Endodontics is the branch of dentistry that is involved with the inner portion of the teeth: the pulp and the tooth roots. Dentists and endodontists perform root canals that can save teeth that would otherwise die or need to be extracted. A tooth that has been treated with root canal can last for the patient’s lifetime, but sometimes problems arise after a root canal, or complex structural issues can make root canal only partially effective. In these types of cases, endodontic surgery may be recommended to save the tooth. One of the most common types of endodontic surgery is called an apicoectomy.
A root canal procedure cleans out dead and diseased tissue from inside the tooth. Root canal has a success rate of around 95%, but in rare cases, infection can return after a root canal. Another problem that arises in some cases is that the canals are too narrow for the dental instruments to enter. When a root canal fails to clean out the infection entirely, or when infection recurs after a root canal, an apicoectomy may be the best way to save the tooth.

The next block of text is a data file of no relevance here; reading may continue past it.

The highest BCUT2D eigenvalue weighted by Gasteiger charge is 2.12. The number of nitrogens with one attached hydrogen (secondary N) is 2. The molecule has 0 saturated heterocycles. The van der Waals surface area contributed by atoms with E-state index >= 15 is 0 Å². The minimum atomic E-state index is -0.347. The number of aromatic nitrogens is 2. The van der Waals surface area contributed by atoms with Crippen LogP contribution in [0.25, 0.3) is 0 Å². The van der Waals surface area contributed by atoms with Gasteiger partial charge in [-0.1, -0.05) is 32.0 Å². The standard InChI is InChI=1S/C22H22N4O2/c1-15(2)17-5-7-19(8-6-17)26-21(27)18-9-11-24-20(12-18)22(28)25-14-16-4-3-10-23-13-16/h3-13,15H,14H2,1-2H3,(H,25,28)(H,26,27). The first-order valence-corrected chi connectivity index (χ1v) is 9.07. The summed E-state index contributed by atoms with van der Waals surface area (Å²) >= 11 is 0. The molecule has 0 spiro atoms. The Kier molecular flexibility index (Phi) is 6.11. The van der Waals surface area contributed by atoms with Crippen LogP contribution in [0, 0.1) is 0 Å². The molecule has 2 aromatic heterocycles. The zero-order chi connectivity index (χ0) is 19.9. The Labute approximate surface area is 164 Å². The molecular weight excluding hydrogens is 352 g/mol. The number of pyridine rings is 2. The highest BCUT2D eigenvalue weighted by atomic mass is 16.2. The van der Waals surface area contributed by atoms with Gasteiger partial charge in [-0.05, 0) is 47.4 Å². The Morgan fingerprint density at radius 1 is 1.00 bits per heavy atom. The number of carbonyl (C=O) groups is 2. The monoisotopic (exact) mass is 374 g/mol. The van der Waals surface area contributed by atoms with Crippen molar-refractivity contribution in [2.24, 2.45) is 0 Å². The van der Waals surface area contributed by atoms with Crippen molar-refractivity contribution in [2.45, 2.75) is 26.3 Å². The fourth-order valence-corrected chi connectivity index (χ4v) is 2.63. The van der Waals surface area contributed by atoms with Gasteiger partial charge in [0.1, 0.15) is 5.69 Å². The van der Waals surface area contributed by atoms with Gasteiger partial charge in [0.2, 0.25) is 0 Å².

During an apicoectomy, the dentist or endodontist opens the gum tissue to expose the bone and root of the tooth. Any infected tissue is removed, and the tip of the root is also removed. The root tip is usually sealed, and then stitches are made. As healing progresses over the next few months, the bone heals around the tip of the root.
Apicoectomies are performed under local anesthesia and are considered to be minor surgery. Because of the precision instruments involved and the frequent use of a microscope during the procedure, apicoectomy is a type of microsurgery. It usually takes about half an hour to 90 minutes to complete.
An apicoectomy is only performed after one or two root canal procedures have been performed and infection has returned or is still present. All endodontic procedures aim to save teeth; the only other alternative to having these procedures performed is to have the tooth extracted. While there are viable options for tooth replacement such as implants or bridges, saving your natural teeth is the most often recommended course of action.